According to the American Academy of Family Physicians (AAFP), peptic ulcer disease (PUD) is a problem of the gastrointestinal tract characterized by mucosal damage secondary to pepsin and gastric acid secretion. The two most common types of peptic ulcers are gastric ulcers, located in the stomach, and duodenal ulcers, found in the proximal duodenum. Epigastric pain is the most common symptom of PUD, but other possible manifestations include dyspepsia, heartburn, and chest discomfort. Examples of symptoms that warrant prompt referral to a gastroenterologist include bleeding, anemia, unexplained weight loss, and recurrent vomiting.
According to AAFP, the annual direct and indirect healthcare costs of peptic ulcer disease are estimated at about $10 billion.
“The current treatment regimen of antibiotics and stomach acid reducers, like PPIs are fairly inexpensive and covered by most insurance plans. The prices vary but overall are very affordable,” says Megan Harrington, PharmD, clinical staff pharmacist at CompleteRx. “The higher costs stem from unrecognized symptoms that progress to hospitalizations or surgical intervention.”
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The most common causes of PUD in the U.S. are infection with Helicobacter pylori (H. pylori) and the use of nonsteroidal anti-inflammatory drugs (NSAIDs). According to AAFP, H. pylori bacteria adhere to the gastric mucosa and result in increased gastrin levels, mucus production, and mucosal bicarbonate secretion, all of which favor ulcer formation. NSAIDs cause submucosal erosions and inhibit the formation of protective prostaglandins.
The global peptic ulcer drugs market will expand at CAGR of 2.8% during the forecast period 2016-2022, according “Global Market Study on Peptic Ulcer Drugs: North America to Lead in Global Market During Forecast Period 2016 – 2022, Driven by Increasing NSAID Consumption,” published by Persistence Market Research. Surge in consumption of NSAIDs due to growing prevalence of inflammatory diseases is the major factor driving growth of the global peptic ulcer drugs market. Other trends driving growth include:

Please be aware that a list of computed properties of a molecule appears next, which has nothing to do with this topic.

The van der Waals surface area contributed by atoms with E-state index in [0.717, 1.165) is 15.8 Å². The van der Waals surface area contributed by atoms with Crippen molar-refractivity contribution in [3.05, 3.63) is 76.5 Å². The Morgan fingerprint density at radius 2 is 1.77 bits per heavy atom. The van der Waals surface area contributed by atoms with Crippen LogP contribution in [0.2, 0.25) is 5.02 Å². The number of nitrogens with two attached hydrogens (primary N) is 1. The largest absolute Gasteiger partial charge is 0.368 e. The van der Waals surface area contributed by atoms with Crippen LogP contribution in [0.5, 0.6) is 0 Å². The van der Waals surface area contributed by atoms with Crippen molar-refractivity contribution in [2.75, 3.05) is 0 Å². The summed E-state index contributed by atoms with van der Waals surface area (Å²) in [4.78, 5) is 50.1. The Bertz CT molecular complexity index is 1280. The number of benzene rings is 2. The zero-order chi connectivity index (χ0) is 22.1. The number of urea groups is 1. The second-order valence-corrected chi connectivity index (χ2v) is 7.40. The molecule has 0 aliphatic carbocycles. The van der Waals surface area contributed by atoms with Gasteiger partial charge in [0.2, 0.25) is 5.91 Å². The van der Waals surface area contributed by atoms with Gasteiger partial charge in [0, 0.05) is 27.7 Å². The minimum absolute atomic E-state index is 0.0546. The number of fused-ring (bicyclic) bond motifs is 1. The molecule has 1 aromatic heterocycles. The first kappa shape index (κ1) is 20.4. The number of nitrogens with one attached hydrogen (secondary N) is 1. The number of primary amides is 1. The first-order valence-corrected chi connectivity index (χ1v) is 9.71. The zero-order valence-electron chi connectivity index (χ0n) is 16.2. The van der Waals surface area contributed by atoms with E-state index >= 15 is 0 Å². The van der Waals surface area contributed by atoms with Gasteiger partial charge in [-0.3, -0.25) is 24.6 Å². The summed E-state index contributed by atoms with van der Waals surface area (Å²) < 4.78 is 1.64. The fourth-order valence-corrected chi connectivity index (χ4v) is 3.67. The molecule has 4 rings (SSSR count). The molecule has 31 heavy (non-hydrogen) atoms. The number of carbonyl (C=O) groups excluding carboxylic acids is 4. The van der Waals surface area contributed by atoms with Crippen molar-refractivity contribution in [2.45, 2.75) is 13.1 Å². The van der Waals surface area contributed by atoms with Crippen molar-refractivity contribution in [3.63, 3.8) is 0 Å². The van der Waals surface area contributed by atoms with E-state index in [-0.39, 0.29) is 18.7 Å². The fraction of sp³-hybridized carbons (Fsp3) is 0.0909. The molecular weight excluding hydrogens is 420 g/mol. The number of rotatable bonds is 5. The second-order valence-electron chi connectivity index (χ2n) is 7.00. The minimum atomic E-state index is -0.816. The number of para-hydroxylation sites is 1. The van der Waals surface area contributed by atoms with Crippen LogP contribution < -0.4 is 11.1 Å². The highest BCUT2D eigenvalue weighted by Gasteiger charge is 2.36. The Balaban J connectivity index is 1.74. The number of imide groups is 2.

- increasing adoption of peptic ulcer drugs over surgery
- changes in disease management
- prevalence of stress ulcers due to higher smoking rates
- availability of affordable therapy due to improvement in service sector
- increasing awareness toward disease management through government campaigns
Chronic side effects associated with long-term use of peptic ulcer drugs is the major factor hampering the growth of global peptic ulcer drugs market.
According to the Mayo Clinic, proton pump inhibitors (PPIs) and histamine receptor blockers (H2 antagonists) are two treatments commonly used for PUD. The PPIs, like Protonix (pantoprazole), Nexium (esomeprazole), and Prevacid (lansoprazole) and the H2 antagonists, such as Zantac (ranitidine) and Pepcid (famotidine), all work by reducing stomach acid production. Additionally, cytoprotective agents, like Carafate (sucralfate) and Cytotec (misoprostol), are used to protect the lining of the stomach and small intestine from acid to decrease the formation of ulcers.
“The current standard of care for patients at risk of PUD due to H. pylori or chronic pain management through NSAIDs is to co-prescribe PPIs,” says Shital Mars, CEO of Progressive Care Inc, a personalized healthcare services and technology company based in South Florida. “PPIs like Prilosec (omeprazole) should be taken 30 minutes prior to taking an NSAID to mitigate the risk of PUD in these patients. Physicians should also consider the patient’s gastrointestinal risk and long-term side effects prior to recommending any particular NSAID treatment.”